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VicPD returns 25% of stolen bikes as e-bike theft increases

‘This is likely due to the increased popularity of e-bikes in general since COVID-19’
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A video shows someone breaking a lock on the Capital Bike cargo bike parked on Hillside Avenue in Victoria shortly after 5 a.m. on June 20. (Screen-grab Capital Bike/X)

Victoria has seen an increase in theft reports of electric bikes (e-bikes) and bicycles of over $5,000 in recent years according to police.

“This is likely due to the increased popularity of e-bikes in general since COVID-19,” said the Victoria Police Department (VicPD) in a statement.

Not-for-profit organization Capital Bike was victim to e-bike theft after its $9,000 Cargo e-bike was stolen this past June.

“We locked it outside of our office and on a good quality bike rack and then we locked up our cargo bike with two, $200 locks and we thought, ‘it’s just overnight it’ll probably be okay because we leave the office at 5 p.m. and we’re back at 8:30 a.m.,” said Capital Bike executive director, Adam Krupper.

READ MORE: VIDEO: Victoria cycling group’s beloved bike recovered after brazen theft

However, the next morning the cargo bike was gone. Luckily, the charity’s neighbour had security footage of the bike theft at 5 a.m. on June 20. The video surveillance showed the thief busting through the expensive locks in under five minutes.

After Krupper reported the theft to VicPD, they came down to the office to take a look at the area. Police recommended places to check if it was stolen and then abandoned. Employees at Capital Bike went to check for the stolen e-bike in the suggested areas and around the city, but nothing turned up.

Not only was the bike a costly loss, but a disheartening one. At Capital Bike the cargo e-bike had become a mascot known as “The Whale”.

“If you’re riding it around town, it’s very visible and we use it for all of our pickups,” said Krupper. “To have this iconic bike just boldly stolen outside of our office in the morning on a busy street was remarkable.”

Eventually, a community member called the police and saw the e-bike abandoned in bushes in a park two kilometres away from Capital Bike’s office. Krupper met police at the scene and found the e-bike ravaged of its electric parts that had cost the small charity $3,000. All the electric components, the controllers, the battery, the throttle, the lights, the actual motor itself, and everything else had been stripped off the bike.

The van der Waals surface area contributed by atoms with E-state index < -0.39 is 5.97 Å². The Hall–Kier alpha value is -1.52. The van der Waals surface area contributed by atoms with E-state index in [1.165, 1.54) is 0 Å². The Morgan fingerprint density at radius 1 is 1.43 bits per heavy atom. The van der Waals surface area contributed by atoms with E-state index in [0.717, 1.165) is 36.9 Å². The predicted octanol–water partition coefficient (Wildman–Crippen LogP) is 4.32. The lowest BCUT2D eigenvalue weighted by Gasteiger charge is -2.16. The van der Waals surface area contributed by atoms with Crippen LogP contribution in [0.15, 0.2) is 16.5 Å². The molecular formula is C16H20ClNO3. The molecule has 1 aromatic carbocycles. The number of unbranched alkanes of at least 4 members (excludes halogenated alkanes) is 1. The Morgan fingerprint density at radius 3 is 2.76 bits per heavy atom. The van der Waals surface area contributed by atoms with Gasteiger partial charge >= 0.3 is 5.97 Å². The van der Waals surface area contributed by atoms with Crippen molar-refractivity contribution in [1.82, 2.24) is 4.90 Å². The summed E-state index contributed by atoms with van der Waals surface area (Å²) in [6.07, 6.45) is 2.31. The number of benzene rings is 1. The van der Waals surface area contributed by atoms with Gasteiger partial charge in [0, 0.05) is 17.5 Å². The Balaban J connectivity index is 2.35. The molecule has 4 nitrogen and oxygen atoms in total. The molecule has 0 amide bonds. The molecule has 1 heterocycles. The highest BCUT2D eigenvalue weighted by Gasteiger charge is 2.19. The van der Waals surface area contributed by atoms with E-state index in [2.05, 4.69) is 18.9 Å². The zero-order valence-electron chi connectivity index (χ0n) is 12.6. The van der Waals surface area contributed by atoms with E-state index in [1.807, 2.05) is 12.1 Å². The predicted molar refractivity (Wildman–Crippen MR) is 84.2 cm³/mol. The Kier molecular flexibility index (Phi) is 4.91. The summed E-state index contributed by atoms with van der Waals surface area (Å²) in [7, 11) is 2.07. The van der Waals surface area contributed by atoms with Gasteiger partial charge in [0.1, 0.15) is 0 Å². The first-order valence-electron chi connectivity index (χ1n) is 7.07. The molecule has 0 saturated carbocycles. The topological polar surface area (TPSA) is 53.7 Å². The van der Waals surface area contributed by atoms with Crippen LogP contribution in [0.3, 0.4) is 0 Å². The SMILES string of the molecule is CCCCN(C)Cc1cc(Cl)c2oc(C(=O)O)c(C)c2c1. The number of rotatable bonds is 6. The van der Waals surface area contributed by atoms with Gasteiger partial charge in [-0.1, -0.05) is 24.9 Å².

“Honestly, we were devastated, because the bike is such an integral part of our operations. As a cycling charity, our mission has been to promote the use of bikes as an alternative to automobiles, losing the vehicle that we use for all of our operations,” said Krupper. “We simply don’t have the financial resources to replace an asset of that value as a little non-profit charity. We don’t just have $10,000 to spend on things like this.”

Capital Bike set up a funding campaign right after they found the e-bike in shambles. Thanks to the broader community, throughout the funding campaign $4,000 was raised. With the funds, the cycling not-for-profit was able to completely repair the cargo e-bike.

“The increase in e-bikes isn’t surprising given their rise in popularity in the past few years,” VicPD told Black Press Media in a statement addressing the e-bike thefts.

Capital Bike added that the price of a good e-bike ranges from $6,00o to $14,000.

Despite reports of e-bike thefts increasing, the number of reports of all bike thefts is decreasing. In 2022, there were 551 bikes were stolen, but from Jan. 1 to Nov. 6 in 2023, only 451 were stolen.

However, according to police, stats regarding bike thefts don’t tell the whole story.

“We are seeing an overall decline in reports of bike theft, but we hear from the community that bike theft is an increasing concern. There is likely an under-reporting of bike theft for several reasons including that people are using apps like 529 Garage or social media (Facebook’s Stolen Bike Avengers page) as tools to locate their bikes rather than reporting it to police.”

VicPD encourages people to report their bikes stolen to us as soon as possible and with as much information as possible including the serial number.

“This increases the likelihood of returning stolen bikes to their owners,” added police. “We return 25 per cent of bikes reported stolen to us.”

On VicPD’s website, there’s a reporting tool for stolen bikes that includes the ability to upload photos and obtain a serial number (https://project529.com/garage).

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